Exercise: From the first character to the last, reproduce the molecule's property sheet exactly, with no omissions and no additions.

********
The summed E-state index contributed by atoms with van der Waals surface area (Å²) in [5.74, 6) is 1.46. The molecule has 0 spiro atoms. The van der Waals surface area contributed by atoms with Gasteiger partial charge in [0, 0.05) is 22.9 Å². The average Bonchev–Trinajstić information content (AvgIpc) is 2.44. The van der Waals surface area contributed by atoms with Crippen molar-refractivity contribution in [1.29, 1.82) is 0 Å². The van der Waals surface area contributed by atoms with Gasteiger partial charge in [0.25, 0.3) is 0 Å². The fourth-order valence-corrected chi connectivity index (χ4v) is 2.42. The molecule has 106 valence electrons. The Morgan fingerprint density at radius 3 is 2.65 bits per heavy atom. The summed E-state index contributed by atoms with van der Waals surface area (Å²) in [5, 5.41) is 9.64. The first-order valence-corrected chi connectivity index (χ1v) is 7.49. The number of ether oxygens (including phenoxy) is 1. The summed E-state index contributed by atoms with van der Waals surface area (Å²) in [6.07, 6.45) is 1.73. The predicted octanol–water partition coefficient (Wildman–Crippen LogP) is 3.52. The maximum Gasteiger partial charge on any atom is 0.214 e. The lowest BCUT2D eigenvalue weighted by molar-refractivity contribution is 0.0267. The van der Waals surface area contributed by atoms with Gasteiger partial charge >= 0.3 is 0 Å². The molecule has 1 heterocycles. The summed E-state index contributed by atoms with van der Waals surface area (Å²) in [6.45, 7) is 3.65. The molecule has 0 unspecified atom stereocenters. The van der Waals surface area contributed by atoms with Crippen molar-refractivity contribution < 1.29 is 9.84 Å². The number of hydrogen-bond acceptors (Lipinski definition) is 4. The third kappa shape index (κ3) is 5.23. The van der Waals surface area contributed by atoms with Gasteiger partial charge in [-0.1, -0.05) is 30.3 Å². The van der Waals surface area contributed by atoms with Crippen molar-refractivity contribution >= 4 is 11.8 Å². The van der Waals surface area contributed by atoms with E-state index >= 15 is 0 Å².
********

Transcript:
The summed E-state index contributed by atoms with van der Waals surface area (Å²) in [5.74, 6) is 1.46. The molecule has 0 spiro atoms. The van der Waals surface area contributed by atoms with Gasteiger partial charge in [0, 0.05) is 22.9 Å². The average Bonchev–Trinajstić information content (AvgIpc) is 2.44. The van der Waals surface area contributed by atoms with Crippen molar-refractivity contribution in [1.29, 1.82) is 0 Å². The van der Waals surface area contributed by atoms with Gasteiger partial charge in [0.25, 0.3) is 0 Å². The fourth-order valence-corrected chi connectivity index (χ4v) is 2.42. The molecule has 106 valence electrons. The Morgan fingerprint density at radius 3 is 2.65 bits per heavy atom. The summed E-state index contributed by atoms with van der Waals surface area (Å²) in [5, 5.41) is 9.64. The first-order valence-corrected chi connectivity index (χ1v) is 7.49. The number of ether oxygens (including phenoxy) is 1. The summed E-state index contributed by atoms with van der Waals surface area (Å²) in [6.07, 6.45) is 1.73. The predicted octanol–water partition coefficient (Wildman–Crippen LogP) is 3.52. The maximum Gasteiger partial charge on any atom is 0.214 e. The lowest BCUT2D eigenvalue weighted by molar-refractivity contribution is 0.0267. The van der Waals surface area contributed by atoms with Gasteiger partial charge >= 0.3 is 0 Å². The molecule has 1 heterocycles. The summed E-state index contributed by atoms with van der Waals surface area (Å²) in [6.45, 7) is 3.65. The molecule has 0 unspecified atom stereocenters. The van der Waals surface area contributed by atoms with Crippen molar-refractivity contribution < 1.29 is 9.84 Å². The number of hydrogen-bond acceptors (Lipinski definition) is 4. The third kappa shape index (κ3) is 5.23. The van der Waals surface area contributed by atoms with Gasteiger partial charge in [-0.1, -0.05) is 30.3 Å². The van der Waals surface area contributed by atoms with Crippen molar-refractivity contribution >= 4 is 11.8 Å². The van der Waals surface area contributed by atoms with E-state index >= 15 is 0 Å².